Case notes - Re New Look Retailers (Ireland) Ltd: One Step Forward and One Step Back for the Examinership Process

AuthorRory Clarke
Pagespp 156 - 169
Published date12 January 2022
Date12 January 2022
156
Re New Look Retailers (Ireland) Ltd:
One Step Forward and One Step Back
for the Examinership Process
RORY CLARKE*
I. Introduction
Examinership was urgently introduced in Ireland in response to the Goodman crisis
in the early 1990s.1 It eectively allows a struggling company to avail of a period of
Court sponsored protection, shielding it from its creditors and other stakeholders.
is protection is extended with a view to restructuring the business, altering its
business model and strategy and/or seeking new investment.
e policy premises underlying such corporate rescue have been explored in several
Superior Court decisions,2 most notably Re Trac Group.3 In that case Clarke J (as
he then was) highlighted that the process’ ‘principal focus’ was enabling enterprises
to continue as going concerns, for general economic benet, or ‘of equal, or indeed
greater importance’, to maintain jobs.4 Examinership’s inherent purpose was to
attempt to save those companies which were ‘temporarily sick’ rather than either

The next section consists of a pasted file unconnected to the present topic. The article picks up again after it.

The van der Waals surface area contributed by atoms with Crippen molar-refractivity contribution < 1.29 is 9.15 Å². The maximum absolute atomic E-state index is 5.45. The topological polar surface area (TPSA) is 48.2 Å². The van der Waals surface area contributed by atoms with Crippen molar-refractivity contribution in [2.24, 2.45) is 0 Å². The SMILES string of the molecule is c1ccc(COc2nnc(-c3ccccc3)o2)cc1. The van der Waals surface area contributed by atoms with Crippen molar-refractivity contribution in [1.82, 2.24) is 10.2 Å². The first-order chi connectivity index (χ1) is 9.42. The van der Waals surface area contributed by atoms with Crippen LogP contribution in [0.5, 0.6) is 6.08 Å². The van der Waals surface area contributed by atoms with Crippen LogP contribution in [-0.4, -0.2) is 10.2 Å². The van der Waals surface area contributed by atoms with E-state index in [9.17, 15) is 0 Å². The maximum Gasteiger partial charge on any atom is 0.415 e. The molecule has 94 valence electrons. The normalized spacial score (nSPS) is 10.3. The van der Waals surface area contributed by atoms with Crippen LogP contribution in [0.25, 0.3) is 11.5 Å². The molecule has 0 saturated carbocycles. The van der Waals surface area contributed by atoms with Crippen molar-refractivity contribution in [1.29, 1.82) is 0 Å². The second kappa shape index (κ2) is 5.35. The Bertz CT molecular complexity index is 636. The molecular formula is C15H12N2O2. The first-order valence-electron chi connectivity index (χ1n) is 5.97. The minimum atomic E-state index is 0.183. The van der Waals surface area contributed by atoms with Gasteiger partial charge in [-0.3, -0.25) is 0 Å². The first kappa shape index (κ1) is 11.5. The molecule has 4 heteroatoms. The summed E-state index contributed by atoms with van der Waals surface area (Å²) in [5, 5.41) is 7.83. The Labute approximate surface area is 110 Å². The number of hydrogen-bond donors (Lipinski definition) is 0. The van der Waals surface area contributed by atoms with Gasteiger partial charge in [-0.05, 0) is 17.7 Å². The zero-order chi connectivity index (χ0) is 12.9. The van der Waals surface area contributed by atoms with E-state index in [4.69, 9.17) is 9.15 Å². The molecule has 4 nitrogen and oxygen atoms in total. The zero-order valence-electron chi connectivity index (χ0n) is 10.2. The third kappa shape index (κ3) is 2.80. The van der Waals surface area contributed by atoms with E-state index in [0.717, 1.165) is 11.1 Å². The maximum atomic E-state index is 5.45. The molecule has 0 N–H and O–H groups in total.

healthy or terminally ill. Although conceived and passed in an expedited fashion,
this legislation cohered with the key recommendations of the Cork Committee
on Insolvency Law and Practice,5 namely that ‘concern for livelihood…of those
dependent upon an enterprise … is a legitimate factor’ in modern insolvency law.6
Central to corporate rescue systems are inescapable calculations of possible societal
benets versus highly probable creditor disadvantage.7 In 1994, the Company Law
Review Group (the ‘CLRG’) recognised the existence of an impairment of rights
and interests, for both creditors and the competitors of companies who emerge
* B.B.L. (UCD), F.E.1. Candidate. e author wishes to acknowledge the sta and students
of UCD Sutherland School of Law and, in particular, Dr. Noel McGrath. Any views or
opinions expressed in this article are the personal views and opinions of the author.
1 Dáil Deb 28 August 1990, vol 401, col 8.
2 Re Antigen Holdings [2001] 4 IR 600 (HC), 604; Atlantic Magnetics Limited [1993] 2 IR 561
(HC), 578; Selukwe Ltd (HC, 20 December 1991) [22].
3 Re Trac Group Limited [2007] IEHC 445, [2008] 3 IR 253.
4 ibid 260.
5 Paul Davis and Sarah Worthington, Gower; Principles of Modern Company Law (10th edn, Sweet &
Maxwell 2016) para 32.34.
6 Review Committee on Insolvency Law and Practice, Report of the Review Committee on Insolvency
Law and Practice (1982) Cmnd 8558, [198(j), 203].
7 Vanessa Finch and David Milman, Corporate Insolvency Law: Perspectives and Principles (3rd edn,
Cambridge University Press 2017) Ch 6.

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